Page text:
Right: Cover of The Third Mind, Viking Press, 1978

When Gysin started working with cut-ups, he found the jumbles of words amusing, and considered it a game. But Burroughs discovered that the results could be uncanny, even prophetic. He evolved his own methods, like cutting a newspaper into grids or folding a book page in half in order to read ahead. The game rapidly turned into obsession as the pair found that cut-ups were capable of producing an oddly prescient form of poetry. It was as if the process had its own mind, like a golem of language come to life. “When you cut word lines the future leaks out,”[2] Burroughs observed, and he scoured the lines, looking for what he called intersection points,[3] unexpected juxtapositions that held secret meaning and divinations. Considering how a cut-up disrupts space, both in terms of content and form, it is not surprising that it can act as an oracle.

A cut-up separates a line from its original context and this alters its position in time. If a page from a novel is folded over so page one and page two are simultaneously visible, the reader is jumping back and forth between present and future. These folds in time do not occur in conventional writing, they are more analogous to the way our brain works, processing multiple timelines at once. We have all experienced flashes of memory that take us out of the moment. A quick and silent sensation, it’s more akin to how we take in an image and occurs too suddenly to be processed through the filter of language.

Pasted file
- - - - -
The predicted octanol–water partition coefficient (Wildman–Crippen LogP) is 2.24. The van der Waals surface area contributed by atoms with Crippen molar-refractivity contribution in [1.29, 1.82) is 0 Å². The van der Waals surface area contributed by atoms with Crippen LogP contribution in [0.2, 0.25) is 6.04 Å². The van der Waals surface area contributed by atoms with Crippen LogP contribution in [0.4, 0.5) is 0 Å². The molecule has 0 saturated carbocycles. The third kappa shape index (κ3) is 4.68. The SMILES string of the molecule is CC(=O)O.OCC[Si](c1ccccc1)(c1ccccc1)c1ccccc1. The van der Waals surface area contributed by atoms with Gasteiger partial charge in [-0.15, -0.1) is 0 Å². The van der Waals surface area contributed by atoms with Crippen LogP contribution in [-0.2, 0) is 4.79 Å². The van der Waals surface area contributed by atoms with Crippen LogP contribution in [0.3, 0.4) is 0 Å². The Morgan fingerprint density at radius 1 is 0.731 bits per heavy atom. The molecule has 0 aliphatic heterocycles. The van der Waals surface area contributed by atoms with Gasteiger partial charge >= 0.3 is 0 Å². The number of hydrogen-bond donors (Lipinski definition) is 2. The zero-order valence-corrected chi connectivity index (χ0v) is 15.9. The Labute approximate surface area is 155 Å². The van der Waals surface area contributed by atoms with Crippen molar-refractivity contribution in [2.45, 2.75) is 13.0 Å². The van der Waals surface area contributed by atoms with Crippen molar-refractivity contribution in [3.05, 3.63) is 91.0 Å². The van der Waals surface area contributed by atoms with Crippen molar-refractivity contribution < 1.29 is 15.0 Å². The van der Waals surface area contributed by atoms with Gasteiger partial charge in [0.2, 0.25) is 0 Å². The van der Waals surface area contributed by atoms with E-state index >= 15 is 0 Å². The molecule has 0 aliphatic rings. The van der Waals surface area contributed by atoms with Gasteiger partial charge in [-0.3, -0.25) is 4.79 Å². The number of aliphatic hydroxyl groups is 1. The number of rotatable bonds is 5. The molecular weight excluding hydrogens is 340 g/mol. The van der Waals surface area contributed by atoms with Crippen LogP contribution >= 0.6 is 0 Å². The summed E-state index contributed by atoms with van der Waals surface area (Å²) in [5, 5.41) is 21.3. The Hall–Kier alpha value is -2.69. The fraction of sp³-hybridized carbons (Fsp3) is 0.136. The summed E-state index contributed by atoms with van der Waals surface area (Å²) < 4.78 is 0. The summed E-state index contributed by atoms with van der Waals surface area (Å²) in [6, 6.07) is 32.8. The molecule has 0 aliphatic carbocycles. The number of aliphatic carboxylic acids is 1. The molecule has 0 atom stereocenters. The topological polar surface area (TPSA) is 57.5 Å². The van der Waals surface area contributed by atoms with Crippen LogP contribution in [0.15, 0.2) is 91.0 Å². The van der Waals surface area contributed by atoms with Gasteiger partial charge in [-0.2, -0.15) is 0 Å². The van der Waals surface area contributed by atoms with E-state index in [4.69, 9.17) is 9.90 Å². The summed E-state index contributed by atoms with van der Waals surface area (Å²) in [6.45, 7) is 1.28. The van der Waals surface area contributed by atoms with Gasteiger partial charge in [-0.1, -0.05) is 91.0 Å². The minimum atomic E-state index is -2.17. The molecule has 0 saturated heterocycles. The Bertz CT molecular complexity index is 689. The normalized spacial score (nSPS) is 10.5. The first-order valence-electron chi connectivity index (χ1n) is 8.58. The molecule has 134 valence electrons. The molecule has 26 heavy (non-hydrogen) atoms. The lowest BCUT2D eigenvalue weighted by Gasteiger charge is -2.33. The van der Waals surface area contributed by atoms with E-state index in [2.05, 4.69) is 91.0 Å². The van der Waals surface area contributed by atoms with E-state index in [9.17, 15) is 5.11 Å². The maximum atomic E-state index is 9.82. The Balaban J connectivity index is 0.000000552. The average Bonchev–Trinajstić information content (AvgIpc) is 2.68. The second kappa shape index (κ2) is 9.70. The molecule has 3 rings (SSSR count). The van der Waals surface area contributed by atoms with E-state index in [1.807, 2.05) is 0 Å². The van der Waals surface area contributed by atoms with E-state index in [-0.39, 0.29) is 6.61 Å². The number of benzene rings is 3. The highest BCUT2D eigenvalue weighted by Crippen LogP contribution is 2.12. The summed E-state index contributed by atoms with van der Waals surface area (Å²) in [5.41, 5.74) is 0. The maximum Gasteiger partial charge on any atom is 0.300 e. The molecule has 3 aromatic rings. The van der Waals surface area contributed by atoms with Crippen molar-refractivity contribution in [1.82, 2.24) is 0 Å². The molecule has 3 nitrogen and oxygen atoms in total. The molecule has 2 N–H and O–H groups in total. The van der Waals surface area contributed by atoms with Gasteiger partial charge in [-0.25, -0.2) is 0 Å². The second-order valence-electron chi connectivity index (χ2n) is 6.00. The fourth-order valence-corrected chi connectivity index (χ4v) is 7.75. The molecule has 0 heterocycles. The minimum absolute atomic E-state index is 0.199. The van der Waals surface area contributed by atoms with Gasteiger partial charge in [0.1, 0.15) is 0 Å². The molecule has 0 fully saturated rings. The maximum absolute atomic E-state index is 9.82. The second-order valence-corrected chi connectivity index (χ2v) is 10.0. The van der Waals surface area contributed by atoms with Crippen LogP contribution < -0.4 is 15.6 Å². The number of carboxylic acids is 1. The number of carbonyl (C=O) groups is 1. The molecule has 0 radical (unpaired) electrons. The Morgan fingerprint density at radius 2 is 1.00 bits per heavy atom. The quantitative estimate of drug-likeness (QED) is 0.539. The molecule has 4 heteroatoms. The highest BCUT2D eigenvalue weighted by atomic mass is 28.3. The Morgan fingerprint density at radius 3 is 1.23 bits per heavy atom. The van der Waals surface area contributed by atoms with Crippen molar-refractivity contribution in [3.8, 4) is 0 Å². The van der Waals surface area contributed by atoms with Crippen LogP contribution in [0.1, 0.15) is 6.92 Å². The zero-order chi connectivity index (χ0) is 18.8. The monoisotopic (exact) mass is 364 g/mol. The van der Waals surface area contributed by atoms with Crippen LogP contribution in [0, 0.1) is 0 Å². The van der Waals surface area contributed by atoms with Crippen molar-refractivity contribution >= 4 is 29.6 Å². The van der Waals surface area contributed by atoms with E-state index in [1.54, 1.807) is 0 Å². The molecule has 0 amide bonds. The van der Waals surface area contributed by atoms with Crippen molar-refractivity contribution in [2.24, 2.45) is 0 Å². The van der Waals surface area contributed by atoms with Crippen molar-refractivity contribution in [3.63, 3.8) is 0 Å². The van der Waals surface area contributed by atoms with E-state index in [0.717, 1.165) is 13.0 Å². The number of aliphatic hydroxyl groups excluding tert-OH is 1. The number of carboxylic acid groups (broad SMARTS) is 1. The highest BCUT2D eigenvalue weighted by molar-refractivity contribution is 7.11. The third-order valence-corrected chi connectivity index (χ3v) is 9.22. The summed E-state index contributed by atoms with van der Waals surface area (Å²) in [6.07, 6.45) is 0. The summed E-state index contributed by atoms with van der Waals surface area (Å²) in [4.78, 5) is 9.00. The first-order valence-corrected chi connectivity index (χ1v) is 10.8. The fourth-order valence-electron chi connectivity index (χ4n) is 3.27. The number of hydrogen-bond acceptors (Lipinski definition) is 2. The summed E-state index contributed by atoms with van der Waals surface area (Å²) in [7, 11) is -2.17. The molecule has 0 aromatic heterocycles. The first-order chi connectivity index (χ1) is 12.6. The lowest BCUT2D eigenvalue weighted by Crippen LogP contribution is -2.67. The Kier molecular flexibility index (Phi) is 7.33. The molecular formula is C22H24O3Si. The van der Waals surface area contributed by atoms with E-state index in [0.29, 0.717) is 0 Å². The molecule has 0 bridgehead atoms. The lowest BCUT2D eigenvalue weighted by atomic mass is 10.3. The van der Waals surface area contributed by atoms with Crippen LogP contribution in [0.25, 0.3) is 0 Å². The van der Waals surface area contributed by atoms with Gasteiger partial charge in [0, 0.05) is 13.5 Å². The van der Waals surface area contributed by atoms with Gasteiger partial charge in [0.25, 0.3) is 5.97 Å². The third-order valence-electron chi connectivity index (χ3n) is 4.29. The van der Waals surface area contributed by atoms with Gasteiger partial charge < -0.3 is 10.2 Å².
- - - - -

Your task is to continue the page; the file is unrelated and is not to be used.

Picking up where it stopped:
William Burroughs & Brion Gysin Untitled (Projection Performance), 1969

Published in The Third Mind, Viking Press, 1978

Ulises Carrión once imagined a book composed only of these spaces. He wrote, “The most beautiful and perfect book in the world is a book with only blank pages, in the same way that the most complete language is that which lies beyond all that the words of a man can say.”[4] Burroughs believed that such a complete language existed, one that communicated with silent images: Egyptian hieroglyphics. Before becoming a writer, Burroughs had studied hieroglyphics. He was intrigued by their mute structure and ability to weave word and image together in complex, intertwining ways. Their grammar inspired Burroughs to attempt the same. “If you are able to look at what is in front of you in silence, you will be able to write about it from a more perceptive viewpoint.”[5]